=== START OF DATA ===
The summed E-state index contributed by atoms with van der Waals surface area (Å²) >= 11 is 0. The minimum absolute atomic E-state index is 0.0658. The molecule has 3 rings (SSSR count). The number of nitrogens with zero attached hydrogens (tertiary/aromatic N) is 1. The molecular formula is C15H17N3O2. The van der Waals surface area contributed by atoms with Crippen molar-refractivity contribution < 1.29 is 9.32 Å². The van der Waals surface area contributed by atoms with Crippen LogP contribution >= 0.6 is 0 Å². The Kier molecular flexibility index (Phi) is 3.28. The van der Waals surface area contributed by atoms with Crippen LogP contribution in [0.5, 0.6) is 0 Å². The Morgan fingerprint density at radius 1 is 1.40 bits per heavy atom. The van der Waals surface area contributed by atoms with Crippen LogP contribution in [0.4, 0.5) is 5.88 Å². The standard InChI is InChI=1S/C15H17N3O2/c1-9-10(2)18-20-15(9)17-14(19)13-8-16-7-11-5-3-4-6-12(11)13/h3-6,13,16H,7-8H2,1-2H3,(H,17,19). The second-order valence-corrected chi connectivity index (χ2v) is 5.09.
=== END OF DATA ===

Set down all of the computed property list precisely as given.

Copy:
The summed E-state index contributed by atoms with van der Waals surface area (Å²) >= 11 is 0. The minimum absolute atomic E-state index is 0.0658. The molecule has 3 rings (SSSR count). The number of nitrogens with zero attached hydrogens (tertiary/aromatic N) is 1. The molecular formula is C15H17N3O2. The van der Waals surface area contributed by atoms with Crippen molar-refractivity contribution < 1.29 is 9.32 Å². The van der Waals surface area contributed by atoms with Crippen LogP contribution >= 0.6 is 0 Å². The Kier molecular flexibility index (Phi) is 3.28. The van der Waals surface area contributed by atoms with Crippen LogP contribution in [0.5, 0.6) is 0 Å². The Morgan fingerprint density at radius 1 is 1.40 bits per heavy atom. The van der Waals surface area contributed by atoms with Crippen LogP contribution in [0.4, 0.5) is 5.88 Å². The standard InChI is InChI=1S/C15H17N3O2/c1-9-10(2)18-20-15(9)17-14(19)13-8-16-7-11-5-3-4-6-12(11)13/h3-6,13,16H,7-8H2,1-2H3,(H,17,19). The second-order valence-corrected chi connectivity index (χ2v) is 5.09.